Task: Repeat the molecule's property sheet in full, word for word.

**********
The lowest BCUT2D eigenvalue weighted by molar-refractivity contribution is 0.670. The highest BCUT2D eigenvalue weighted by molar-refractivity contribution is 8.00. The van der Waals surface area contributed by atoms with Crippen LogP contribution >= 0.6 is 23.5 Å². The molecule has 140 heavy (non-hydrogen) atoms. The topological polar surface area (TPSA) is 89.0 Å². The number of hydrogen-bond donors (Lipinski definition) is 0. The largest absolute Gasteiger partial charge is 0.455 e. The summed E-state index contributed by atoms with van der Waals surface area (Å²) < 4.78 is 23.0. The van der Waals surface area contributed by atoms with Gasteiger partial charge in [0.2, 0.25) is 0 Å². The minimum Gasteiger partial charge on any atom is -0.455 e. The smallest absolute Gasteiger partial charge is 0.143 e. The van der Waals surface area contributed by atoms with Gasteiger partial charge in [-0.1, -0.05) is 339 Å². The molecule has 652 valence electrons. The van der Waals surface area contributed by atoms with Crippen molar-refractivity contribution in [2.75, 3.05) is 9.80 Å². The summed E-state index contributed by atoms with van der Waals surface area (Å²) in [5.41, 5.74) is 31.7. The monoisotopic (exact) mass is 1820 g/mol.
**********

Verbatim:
The lowest BCUT2D eigenvalue weighted by molar-refractivity contribution is 0.670. The highest BCUT2D eigenvalue weighted by molar-refractivity contribution is 8.00. The van der Waals surface area contributed by atoms with Crippen LogP contribution >= 0.6 is 23.5 Å². The molecule has 140 heavy (non-hydrogen) atoms. The topological polar surface area (TPSA) is 89.0 Å². The number of hydrogen-bond donors (Lipinski definition) is 0. The largest absolute Gasteiger partial charge is 0.455 e. The summed E-state index contributed by atoms with van der Waals surface area (Å²) < 4.78 is 23.0. The van der Waals surface area contributed by atoms with Gasteiger partial charge in [0.2, 0.25) is 0 Å². The minimum Gasteiger partial charge on any atom is -0.455 e. The smallest absolute Gasteiger partial charge is 0.143 e. The van der Waals surface area contributed by atoms with Gasteiger partial charge in [-0.1, -0.05) is 339 Å². The molecule has 652 valence electrons. The van der Waals surface area contributed by atoms with Crippen molar-refractivity contribution in [2.75, 3.05) is 9.80 Å². The summed E-state index contributed by atoms with van der Waals surface area (Å²) in [5.41, 5.74) is 31.7. The monoisotopic (exact) mass is 1820 g/mol.